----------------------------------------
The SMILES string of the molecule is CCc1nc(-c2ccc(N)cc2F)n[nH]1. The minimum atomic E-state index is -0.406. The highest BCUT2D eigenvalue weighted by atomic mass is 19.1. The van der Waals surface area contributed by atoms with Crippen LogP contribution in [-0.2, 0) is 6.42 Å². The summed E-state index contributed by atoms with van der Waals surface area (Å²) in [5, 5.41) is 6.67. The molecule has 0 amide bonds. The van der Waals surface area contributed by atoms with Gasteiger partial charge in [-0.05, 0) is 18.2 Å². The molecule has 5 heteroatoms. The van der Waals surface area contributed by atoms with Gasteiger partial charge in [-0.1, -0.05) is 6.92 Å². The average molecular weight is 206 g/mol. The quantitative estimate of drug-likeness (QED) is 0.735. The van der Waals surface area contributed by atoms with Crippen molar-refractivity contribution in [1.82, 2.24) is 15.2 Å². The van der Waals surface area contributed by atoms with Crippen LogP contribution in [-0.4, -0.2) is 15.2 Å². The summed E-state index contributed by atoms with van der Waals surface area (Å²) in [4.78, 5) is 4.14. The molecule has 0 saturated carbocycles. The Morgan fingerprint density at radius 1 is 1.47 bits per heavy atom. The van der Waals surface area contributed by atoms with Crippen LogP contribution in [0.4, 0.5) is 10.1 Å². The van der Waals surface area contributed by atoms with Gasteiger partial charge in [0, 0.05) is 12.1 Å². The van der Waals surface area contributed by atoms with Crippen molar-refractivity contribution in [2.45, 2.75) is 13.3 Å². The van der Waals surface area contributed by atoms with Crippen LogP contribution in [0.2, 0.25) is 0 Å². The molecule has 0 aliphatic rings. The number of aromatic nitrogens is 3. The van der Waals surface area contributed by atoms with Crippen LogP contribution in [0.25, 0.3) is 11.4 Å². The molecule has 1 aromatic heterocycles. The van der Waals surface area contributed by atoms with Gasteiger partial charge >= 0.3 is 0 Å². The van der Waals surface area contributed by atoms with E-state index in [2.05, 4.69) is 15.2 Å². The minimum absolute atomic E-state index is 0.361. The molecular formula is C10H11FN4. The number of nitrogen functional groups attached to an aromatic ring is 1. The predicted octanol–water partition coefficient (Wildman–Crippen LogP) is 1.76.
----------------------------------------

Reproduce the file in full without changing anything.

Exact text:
The SMILES string of the molecule is CCc1nc(-c2ccc(N)cc2F)n[nH]1. The minimum atomic E-state index is -0.406. The highest BCUT2D eigenvalue weighted by atomic mass is 19.1. The van der Waals surface area contributed by atoms with Crippen LogP contribution in [-0.2, 0) is 6.42 Å². The summed E-state index contributed by atoms with van der Waals surface area (Å²) in [5, 5.41) is 6.67. The molecule has 0 amide bonds. The van der Waals surface area contributed by atoms with Gasteiger partial charge in [-0.05, 0) is 18.2 Å². The molecule has 5 heteroatoms. The van der Waals surface area contributed by atoms with Gasteiger partial charge in [-0.1, -0.05) is 6.92 Å². The average molecular weight is 206 g/mol. The quantitative estimate of drug-likeness (QED) is 0.735. The van der Waals surface area contributed by atoms with Crippen molar-refractivity contribution in [1.82, 2.24) is 15.2 Å². The van der Waals surface area contributed by atoms with Crippen LogP contribution in [-0.4, -0.2) is 15.2 Å². The summed E-state index contributed by atoms with van der Waals surface area (Å²) in [4.78, 5) is 4.14. The molecule has 0 saturated carbocycles. The Morgan fingerprint density at radius 1 is 1.47 bits per heavy atom. The van der Waals surface area contributed by atoms with Crippen LogP contribution in [0.4, 0.5) is 10.1 Å². The van der Waals surface area contributed by atoms with Gasteiger partial charge in [0, 0.05) is 12.1 Å². The van der Waals surface area contributed by atoms with Crippen molar-refractivity contribution in [2.45, 2.75) is 13.3 Å². The van der Waals surface area contributed by atoms with Crippen LogP contribution in [0.2, 0.25) is 0 Å². The molecule has 0 aliphatic rings. The number of aromatic nitrogens is 3. The van der Waals surface area contributed by atoms with Crippen LogP contribution in [0.25, 0.3) is 11.4 Å². The molecule has 1 aromatic heterocycles. The van der Waals surface area contributed by atoms with Gasteiger partial charge >= 0.3 is 0 Å². The van der Waals surface area contributed by atoms with E-state index in [2.05, 4.69) is 15.2 Å². The minimum absolute atomic E-state index is 0.361. The molecular formula is C10H11FN4. The number of nitrogen functional groups attached to an aromatic ring is 1. The predicted octanol–water partition coefficient (Wildman–Crippen LogP) is 1.76.